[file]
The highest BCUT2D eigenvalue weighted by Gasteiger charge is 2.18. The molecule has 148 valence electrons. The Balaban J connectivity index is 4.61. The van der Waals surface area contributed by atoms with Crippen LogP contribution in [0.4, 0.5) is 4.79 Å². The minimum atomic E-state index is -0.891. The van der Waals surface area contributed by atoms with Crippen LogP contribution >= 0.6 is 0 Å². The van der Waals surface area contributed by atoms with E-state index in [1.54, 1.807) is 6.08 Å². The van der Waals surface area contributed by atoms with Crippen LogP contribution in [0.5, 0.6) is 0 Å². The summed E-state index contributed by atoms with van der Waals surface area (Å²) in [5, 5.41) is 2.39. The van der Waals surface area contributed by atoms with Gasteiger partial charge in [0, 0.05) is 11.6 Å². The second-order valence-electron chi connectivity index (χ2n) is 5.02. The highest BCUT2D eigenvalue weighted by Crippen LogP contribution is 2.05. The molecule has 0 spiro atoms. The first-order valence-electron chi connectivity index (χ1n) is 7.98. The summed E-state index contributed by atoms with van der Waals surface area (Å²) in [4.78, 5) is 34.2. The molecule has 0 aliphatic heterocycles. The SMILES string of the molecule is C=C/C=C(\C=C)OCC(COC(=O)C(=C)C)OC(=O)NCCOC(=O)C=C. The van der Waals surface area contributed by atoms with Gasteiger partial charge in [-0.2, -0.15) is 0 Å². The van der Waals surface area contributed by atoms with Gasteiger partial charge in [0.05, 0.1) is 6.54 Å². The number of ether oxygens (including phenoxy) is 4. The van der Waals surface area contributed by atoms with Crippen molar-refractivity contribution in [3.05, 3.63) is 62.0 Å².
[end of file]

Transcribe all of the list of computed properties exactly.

The highest BCUT2D eigenvalue weighted by Gasteiger charge is 2.18. The molecule has 148 valence electrons. The Balaban J connectivity index is 4.61. The van der Waals surface area contributed by atoms with Crippen LogP contribution in [0.4, 0.5) is 4.79 Å². The minimum atomic E-state index is -0.891. The van der Waals surface area contributed by atoms with Crippen LogP contribution >= 0.6 is 0 Å². The van der Waals surface area contributed by atoms with E-state index in [1.54, 1.807) is 6.08 Å². The van der Waals surface area contributed by atoms with Crippen LogP contribution in [0.5, 0.6) is 0 Å². The summed E-state index contributed by atoms with van der Waals surface area (Å²) in [5, 5.41) is 2.39. The van der Waals surface area contributed by atoms with Gasteiger partial charge in [0, 0.05) is 11.6 Å². The second-order valence-electron chi connectivity index (χ2n) is 5.02. The highest BCUT2D eigenvalue weighted by Crippen LogP contribution is 2.05. The molecule has 0 spiro atoms. The first-order valence-electron chi connectivity index (χ1n) is 7.98. The summed E-state index contributed by atoms with van der Waals surface area (Å²) in [4.78, 5) is 34.2. The molecule has 0 aliphatic heterocycles. The SMILES string of the molecule is C=C/C=C(\C=C)OCC(COC(=O)C(=C)C)OC(=O)NCCOC(=O)C=C. The van der Waals surface area contributed by atoms with Gasteiger partial charge in [-0.2, -0.15) is 0 Å². The van der Waals surface area contributed by atoms with Gasteiger partial charge in [0.05, 0.1) is 6.54 Å². The number of ether oxygens (including phenoxy) is 4. The van der Waals surface area contributed by atoms with Crippen molar-refractivity contribution in [3.05, 3.63) is 62.0 Å².